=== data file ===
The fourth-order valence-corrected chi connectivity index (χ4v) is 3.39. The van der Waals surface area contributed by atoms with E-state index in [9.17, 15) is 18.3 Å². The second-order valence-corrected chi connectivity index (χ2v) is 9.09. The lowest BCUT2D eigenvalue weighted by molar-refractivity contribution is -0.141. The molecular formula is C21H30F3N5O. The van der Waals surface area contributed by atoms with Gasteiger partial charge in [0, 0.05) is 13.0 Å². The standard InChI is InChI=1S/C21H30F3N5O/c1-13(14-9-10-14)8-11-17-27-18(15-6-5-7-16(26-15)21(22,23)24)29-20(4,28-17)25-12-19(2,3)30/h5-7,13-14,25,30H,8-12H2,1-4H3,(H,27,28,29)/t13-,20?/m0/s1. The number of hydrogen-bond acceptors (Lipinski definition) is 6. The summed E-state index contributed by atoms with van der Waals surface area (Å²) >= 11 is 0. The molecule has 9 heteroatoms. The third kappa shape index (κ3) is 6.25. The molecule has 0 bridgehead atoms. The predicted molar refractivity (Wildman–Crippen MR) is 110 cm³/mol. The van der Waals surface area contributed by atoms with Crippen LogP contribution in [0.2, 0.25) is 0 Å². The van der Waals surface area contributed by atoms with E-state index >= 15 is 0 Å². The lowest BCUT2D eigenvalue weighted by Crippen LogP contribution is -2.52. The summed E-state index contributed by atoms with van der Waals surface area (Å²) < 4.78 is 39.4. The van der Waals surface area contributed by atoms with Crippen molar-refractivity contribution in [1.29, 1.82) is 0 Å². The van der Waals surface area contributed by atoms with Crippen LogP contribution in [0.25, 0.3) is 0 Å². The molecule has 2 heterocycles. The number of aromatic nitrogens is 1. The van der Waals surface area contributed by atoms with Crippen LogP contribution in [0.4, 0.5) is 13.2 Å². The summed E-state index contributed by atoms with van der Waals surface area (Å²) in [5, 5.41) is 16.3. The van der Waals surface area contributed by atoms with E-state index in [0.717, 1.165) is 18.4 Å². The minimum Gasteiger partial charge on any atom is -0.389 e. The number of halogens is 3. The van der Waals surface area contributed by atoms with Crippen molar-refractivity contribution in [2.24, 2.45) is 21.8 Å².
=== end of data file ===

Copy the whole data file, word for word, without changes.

The fourth-order valence-corrected chi connectivity index (χ4v) is 3.39. The van der Waals surface area contributed by atoms with E-state index in [9.17, 15) is 18.3 Å². The second-order valence-corrected chi connectivity index (χ2v) is 9.09. The lowest BCUT2D eigenvalue weighted by molar-refractivity contribution is -0.141. The molecular formula is C21H30F3N5O. The van der Waals surface area contributed by atoms with Gasteiger partial charge in [0, 0.05) is 13.0 Å². The standard InChI is InChI=1S/C21H30F3N5O/c1-13(14-9-10-14)8-11-17-27-18(15-6-5-7-16(26-15)21(22,23)24)29-20(4,28-17)25-12-19(2,3)30/h5-7,13-14,25,30H,8-12H2,1-4H3,(H,27,28,29)/t13-,20?/m0/s1. The number of hydrogen-bond acceptors (Lipinski definition) is 6. The summed E-state index contributed by atoms with van der Waals surface area (Å²) >= 11 is 0. The molecule has 9 heteroatoms. The third kappa shape index (κ3) is 6.25. The molecule has 0 bridgehead atoms. The predicted molar refractivity (Wildman–Crippen MR) is 110 cm³/mol. The van der Waals surface area contributed by atoms with Crippen LogP contribution in [0.2, 0.25) is 0 Å². The van der Waals surface area contributed by atoms with E-state index >= 15 is 0 Å². The lowest BCUT2D eigenvalue weighted by Crippen LogP contribution is -2.52. The summed E-state index contributed by atoms with van der Waals surface area (Å²) < 4.78 is 39.4. The van der Waals surface area contributed by atoms with Crippen molar-refractivity contribution in [1.29, 1.82) is 0 Å². The van der Waals surface area contributed by atoms with Crippen LogP contribution in [0.25, 0.3) is 0 Å². The molecule has 2 heterocycles. The number of aromatic nitrogens is 1. The van der Waals surface area contributed by atoms with Crippen LogP contribution in [0.4, 0.5) is 13.2 Å². The summed E-state index contributed by atoms with van der Waals surface area (Å²) in [5, 5.41) is 16.3. The van der Waals surface area contributed by atoms with E-state index in [0.717, 1.165) is 18.4 Å². The minimum Gasteiger partial charge on any atom is -0.389 e. The number of halogens is 3. The van der Waals surface area contributed by atoms with Crippen molar-refractivity contribution in [2.24, 2.45) is 21.8 Å².